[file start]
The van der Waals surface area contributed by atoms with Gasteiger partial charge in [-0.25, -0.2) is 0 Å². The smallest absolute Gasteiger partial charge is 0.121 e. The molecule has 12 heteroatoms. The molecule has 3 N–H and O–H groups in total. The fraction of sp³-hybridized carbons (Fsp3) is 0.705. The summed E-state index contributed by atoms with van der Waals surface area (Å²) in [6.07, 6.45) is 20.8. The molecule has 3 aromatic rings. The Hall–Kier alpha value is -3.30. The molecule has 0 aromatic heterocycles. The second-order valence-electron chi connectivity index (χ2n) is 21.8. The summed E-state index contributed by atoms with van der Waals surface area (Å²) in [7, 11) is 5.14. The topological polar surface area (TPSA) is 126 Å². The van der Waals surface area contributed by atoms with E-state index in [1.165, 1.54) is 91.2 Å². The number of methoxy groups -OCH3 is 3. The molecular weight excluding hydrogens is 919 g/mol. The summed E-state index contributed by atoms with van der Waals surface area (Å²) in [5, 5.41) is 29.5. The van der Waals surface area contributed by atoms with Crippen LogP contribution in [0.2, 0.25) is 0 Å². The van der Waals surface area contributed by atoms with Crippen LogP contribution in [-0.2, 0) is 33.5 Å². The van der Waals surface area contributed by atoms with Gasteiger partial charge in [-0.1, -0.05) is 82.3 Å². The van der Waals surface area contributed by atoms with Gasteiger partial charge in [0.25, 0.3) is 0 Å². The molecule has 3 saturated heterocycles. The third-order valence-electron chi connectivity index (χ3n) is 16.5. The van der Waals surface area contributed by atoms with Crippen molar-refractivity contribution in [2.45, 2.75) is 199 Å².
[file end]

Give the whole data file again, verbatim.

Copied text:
The van der Waals surface area contributed by atoms with Gasteiger partial charge in [-0.25, -0.2) is 0 Å². The smallest absolute Gasteiger partial charge is 0.121 e. The molecule has 12 heteroatoms. The molecule has 3 N–H and O–H groups in total. The fraction of sp³-hybridized carbons (Fsp3) is 0.705. The summed E-state index contributed by atoms with van der Waals surface area (Å²) in [6.07, 6.45) is 20.8. The molecule has 3 aromatic rings. The Hall–Kier alpha value is -3.30. The molecule has 0 aromatic heterocycles. The second-order valence-electron chi connectivity index (χ2n) is 21.8. The summed E-state index contributed by atoms with van der Waals surface area (Å²) in [7, 11) is 5.14. The topological polar surface area (TPSA) is 126 Å². The van der Waals surface area contributed by atoms with E-state index in [1.165, 1.54) is 91.2 Å². The number of methoxy groups -OCH3 is 3. The molecular weight excluding hydrogens is 919 g/mol. The summed E-state index contributed by atoms with van der Waals surface area (Å²) in [5, 5.41) is 29.5. The van der Waals surface area contributed by atoms with Crippen LogP contribution in [0.2, 0.25) is 0 Å². The van der Waals surface area contributed by atoms with Crippen LogP contribution in [-0.2, 0) is 33.5 Å². The van der Waals surface area contributed by atoms with Gasteiger partial charge in [-0.1, -0.05) is 82.3 Å². The van der Waals surface area contributed by atoms with Gasteiger partial charge in [0.25, 0.3) is 0 Å². The molecule has 3 saturated heterocycles. The third-order valence-electron chi connectivity index (χ3n) is 16.5. The van der Waals surface area contributed by atoms with Crippen molar-refractivity contribution in [2.45, 2.75) is 199 Å².